Press Release

Six Sites Chosen For Illinois Tour of New Smithsonian Exhibit “Hometown Teams”

CHICAGO, IL- May 7, 2013 A brand new, sports-related exhibit from the Smithsonian is coming to Illinois, and six towns will have the chance to share unique stories such as how the first NBA team in Illinois was not the Chicago Bulls, where in Illinois the commissioner of the World Kloepper League resides, and the legendary run to the state basketball championship final by a team called the Appleknockers.  

The Illinois Humanities Council (IHC) is bringing to the state Hometown Teams, a new exhibit curated by the Smithsonian Institution that will seek to capture the history and pride of communities through the prism of sports. The towns and surrounding areas of Cobden, Mattoon, Nokomis, Waterloo, Rock Island, and Nauvoo, Illinois, have the distinction of hosting this never before seen exhibit for six-week spans beginning in March 2014. 

The exhibit seeks to use sports to reflect the trials and triumphs of the American experience that have shaped the country’s national character. All levels of sports will be covered, from professional match-ups to pick-up games on the local playground. The exhibition is national in theme and local in scope, with each site interpreting the exhibit to share their local history and sports heritage. 

It is in this aspect of the exhibit where each host site will have a chance to shine. Some of the many stories that will be showcased include that of the Tri-City Blackhawks, one of the first franchises in what eventually became the NBA, and their hall of fame coach Red Auerbach, Monroe County’s fascination with the card game Kloepper, Mattoon’s claim as “Baseball Capital of the World”, and the legendary 1964 run to the state basketball final by Cobden High School’s famous Appleknockers.  

“Illinois history is full of historic upsets, championship runs, rivalries, traditions, individuals and teams, each that tell a greater story about the region,” said Mallory Laurel, the IHC’s coordinator for the tour. “We hope to see these stories inspire pilgrimages from sports fans all over the state. It would be a testament to how sports can galvanize and unite communities.”   Laurel and other IHC staff will be working with the host sites throughout 2014 to help them prepare for the exhibit’s arrival.

Hometown Teams is part of the Museum on Main Street (MoMS) program, a partnership between the Smithsonian Institution Traveling Exhibition Service and the IHC. MoMS serves small-to medium-sized communities across Illinois by bringing Smithsonian-quality exhibitions to local museums, historical societies, libraries, and community centers around the country and state of Illinois. The states of New Jersey, West Virginia, Nebraska, and Idaho are the other states who will be premiering the exhibit in 2014.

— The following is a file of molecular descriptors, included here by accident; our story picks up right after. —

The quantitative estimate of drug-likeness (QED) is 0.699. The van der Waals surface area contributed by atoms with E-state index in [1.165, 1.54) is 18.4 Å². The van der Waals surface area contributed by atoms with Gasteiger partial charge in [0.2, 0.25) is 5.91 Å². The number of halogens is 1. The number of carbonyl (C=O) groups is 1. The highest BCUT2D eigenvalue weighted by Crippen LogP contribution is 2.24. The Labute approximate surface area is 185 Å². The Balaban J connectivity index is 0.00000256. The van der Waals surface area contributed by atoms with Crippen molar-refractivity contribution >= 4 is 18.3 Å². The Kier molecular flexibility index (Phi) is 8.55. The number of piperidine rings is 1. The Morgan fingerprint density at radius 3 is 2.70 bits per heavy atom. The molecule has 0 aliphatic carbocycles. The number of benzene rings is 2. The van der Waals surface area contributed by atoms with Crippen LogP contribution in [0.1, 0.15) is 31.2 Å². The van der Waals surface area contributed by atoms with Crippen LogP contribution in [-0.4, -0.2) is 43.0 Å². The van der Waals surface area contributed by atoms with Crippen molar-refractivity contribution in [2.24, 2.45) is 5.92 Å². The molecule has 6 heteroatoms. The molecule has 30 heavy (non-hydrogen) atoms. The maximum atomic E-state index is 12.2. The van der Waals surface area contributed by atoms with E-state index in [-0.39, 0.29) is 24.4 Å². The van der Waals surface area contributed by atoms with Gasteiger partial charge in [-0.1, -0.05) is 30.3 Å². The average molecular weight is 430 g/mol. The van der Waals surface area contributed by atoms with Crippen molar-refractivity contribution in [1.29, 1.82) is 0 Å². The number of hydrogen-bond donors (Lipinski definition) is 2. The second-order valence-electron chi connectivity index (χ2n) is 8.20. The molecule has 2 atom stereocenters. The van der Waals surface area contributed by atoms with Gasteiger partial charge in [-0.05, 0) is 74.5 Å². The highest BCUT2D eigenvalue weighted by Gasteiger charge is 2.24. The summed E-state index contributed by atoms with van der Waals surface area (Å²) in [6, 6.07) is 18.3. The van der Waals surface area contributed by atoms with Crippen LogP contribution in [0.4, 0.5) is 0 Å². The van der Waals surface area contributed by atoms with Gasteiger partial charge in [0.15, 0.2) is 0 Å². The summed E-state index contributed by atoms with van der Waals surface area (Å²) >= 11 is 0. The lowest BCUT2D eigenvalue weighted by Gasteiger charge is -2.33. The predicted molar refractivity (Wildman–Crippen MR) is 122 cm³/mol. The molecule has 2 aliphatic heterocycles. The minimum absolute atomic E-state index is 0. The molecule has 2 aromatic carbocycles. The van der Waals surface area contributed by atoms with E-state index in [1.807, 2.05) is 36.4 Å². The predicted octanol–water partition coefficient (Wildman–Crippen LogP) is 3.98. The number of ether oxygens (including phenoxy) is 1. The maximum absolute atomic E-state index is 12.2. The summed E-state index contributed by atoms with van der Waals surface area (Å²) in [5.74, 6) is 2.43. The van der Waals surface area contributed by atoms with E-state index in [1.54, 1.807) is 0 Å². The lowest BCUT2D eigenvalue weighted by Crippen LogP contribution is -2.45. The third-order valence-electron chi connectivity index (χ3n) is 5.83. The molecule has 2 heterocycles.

The exhibit is scheduled to visit the following sites in Illinois:

  • Union County Museum w/Union County Historical & Genealogy Society, Cobden: March 1- April 14, 2014
  • City of Mattoon Tourism and Arts Department w/Coles County Historical Society, Mattoon: April 19- June 1, 2014
  • Bottomley-Ruffing-Schalk Museum, Nokomis: June 7-July 20, 2014
  • Waterloo Museum Society, Waterloo: July 26- September 7, 2014
  • Rock Island Public Library, Rock Island: September 13- October 26, 2014
  • Friends of Hancock County, Carthage: November 1- December 14, 2014 

Special events and presentations reflecting the local histories of each site will also take place. Visit the Illinois Humanities Council’s website at for additional information about Hometown Teams.  

About the Illinois Humanities Council

The Illinois Humanities Council is an independent, nonprofit state affiliate of the National Endowment for the Humanities, dedicated to fostering a culture in which the humanities are a vital part of the lives of individuals and communities. The IHC creates programs and funds organizations that promote greater understanding of, appreciation for, and involvement in the humanities by all Illinoisans, regardless of their economic resources, cultural background, or geographic location. The IHC is supported by state, federal, and private funds.  

Media Contact:
Carlos Velázquez
(312) 422-5580, x233  

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